foundations of computational agents
Given an informal description of a task, before even considering a computer, an agent designer should determine what would constitute a solution. This question arises not only in AI but in any software design. Much of software engineering involves refining the specification of the task.
Tasks are typically not well specified. Not only is there usually much left unspecified, but also the unspecified parts cannot be filled in arbitrarily. For example, if a user asks a trading agent to find out all the information about resorts that may have unsanitary food practices, they do not want the agent to return all the information about all resorts, even though all of the information requested is in the result. However, if the trading agent does not have complete knowledge about the resorts, returning all of the information may be the only way for it to guarantee that all of the requested information is there. Similarly, one does not want a delivery robot, when asked to take all of the trash to the garbage can, to take everything to the garbage can, even though this may be the only way to guarantee that all of the trash has been taken. Much work in AI is motivated by commonsense reasoning; we want the computer to be able to reach commonsense conclusions about the unstated assumptions.
Given a well-defined task, the next issue is whether it matters if the answer returned is incorrect or incomplete. For example, if the specification asks for all instances, does it matter if some are missing? Does it matter if there are some extra instances? Often a person does not want just any solution but the best solution according to some criteria. There are four common classes of solutions:
An optimal solution to a task is one that is the best solution according to some measure of solution quality. For example, a robot may need to take out as much trash as possible; the more trash it can take out, the better. In a more complex example, you may want the delivery robot to take as much of the trash as possible to the garbage can, minimizing the distance traveled, and explicitly specify a trade-off between the effort required and the proportion of the trash taken out. There are also costs associated with making mistakes and throwing out items that are not trash. It may be better to miss some trash than to waste too much time. One general measure of desirability, known as utility, is used in decision theory.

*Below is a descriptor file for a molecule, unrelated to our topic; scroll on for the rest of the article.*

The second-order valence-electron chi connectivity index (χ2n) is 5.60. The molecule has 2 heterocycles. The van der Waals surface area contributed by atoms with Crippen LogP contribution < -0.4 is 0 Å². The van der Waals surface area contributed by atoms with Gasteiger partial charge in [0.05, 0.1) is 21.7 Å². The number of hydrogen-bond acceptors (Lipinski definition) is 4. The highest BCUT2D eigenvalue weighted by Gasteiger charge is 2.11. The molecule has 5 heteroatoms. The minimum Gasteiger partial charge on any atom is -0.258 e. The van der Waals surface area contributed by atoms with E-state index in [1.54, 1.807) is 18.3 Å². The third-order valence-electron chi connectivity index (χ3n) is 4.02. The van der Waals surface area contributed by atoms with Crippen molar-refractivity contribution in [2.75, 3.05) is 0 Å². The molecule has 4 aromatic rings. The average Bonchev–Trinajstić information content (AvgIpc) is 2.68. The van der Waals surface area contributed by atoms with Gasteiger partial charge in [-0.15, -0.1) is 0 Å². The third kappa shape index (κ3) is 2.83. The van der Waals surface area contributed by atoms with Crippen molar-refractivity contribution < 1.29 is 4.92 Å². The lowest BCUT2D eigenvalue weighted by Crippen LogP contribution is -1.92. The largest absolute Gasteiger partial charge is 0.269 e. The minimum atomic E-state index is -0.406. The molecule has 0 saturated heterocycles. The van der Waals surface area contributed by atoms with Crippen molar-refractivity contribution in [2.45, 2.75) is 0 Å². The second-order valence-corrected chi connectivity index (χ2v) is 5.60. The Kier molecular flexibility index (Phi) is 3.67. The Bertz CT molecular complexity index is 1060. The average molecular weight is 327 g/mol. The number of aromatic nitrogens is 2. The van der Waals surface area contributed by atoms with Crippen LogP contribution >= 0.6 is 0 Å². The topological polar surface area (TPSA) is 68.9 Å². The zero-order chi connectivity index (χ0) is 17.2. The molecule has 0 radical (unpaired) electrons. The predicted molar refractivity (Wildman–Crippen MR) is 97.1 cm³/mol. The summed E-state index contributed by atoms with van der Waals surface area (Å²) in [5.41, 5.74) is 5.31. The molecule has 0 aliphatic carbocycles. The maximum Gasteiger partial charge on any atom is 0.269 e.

Often an agent does not need the best solution to a task but just needs some solution. A satisficing solution is one that is good enough according to some description of which solutions are adequate. For example, a person may tell a robot that it must take all of trash out, or tell it to take out three items of trash.
One of the advantages of a cardinal measure of success is that it allows for approximations. An approximately optimal solution is one whose measure of quality is close to the best that could theoretically be obtained. Typically, agents do not need optimal solutions to tasks; they only need to get close enough. For example, the robot may not need to travel the optimal distance to take out the trash but may only need to be within, say, of the optimal distance. Some approximation algorithms guarantee that a solution is within some range of optimal, but for some algorithms no guarantees are available.
For some tasks, it is much easier computationally to get an approximately optimal solution than to get an optimal solution. However, for other tasks, it is just as difficult to find an approximately optimal solution that is guaranteed to be within some bounds of optimal as it is to find an optimal solution.
A probable solution is one that, even though it may not actually be a solution to the task, is likely to be a solution. This is one way to approximate, in a precise manner, a satisficing solution. For example, in the case where the delivery robot could drop the trash or fail to pick it up when it attempts to, you may need the robot to be 80% sure that it has picked up three items of trash. Often you want to distinguish the false-positive error rate (the proportion of the answers given by the computer that are not correct) from the false-negative error rate (the proportion of those answers not given by the computer that are indeed correct). Some applications are much more tolerant of one of these types of errors than the other.
These categories are not exclusive. A form of learning known as probably approximately correct (PAC) learning considers probably learning an approximately correct concept (page 7.8.2).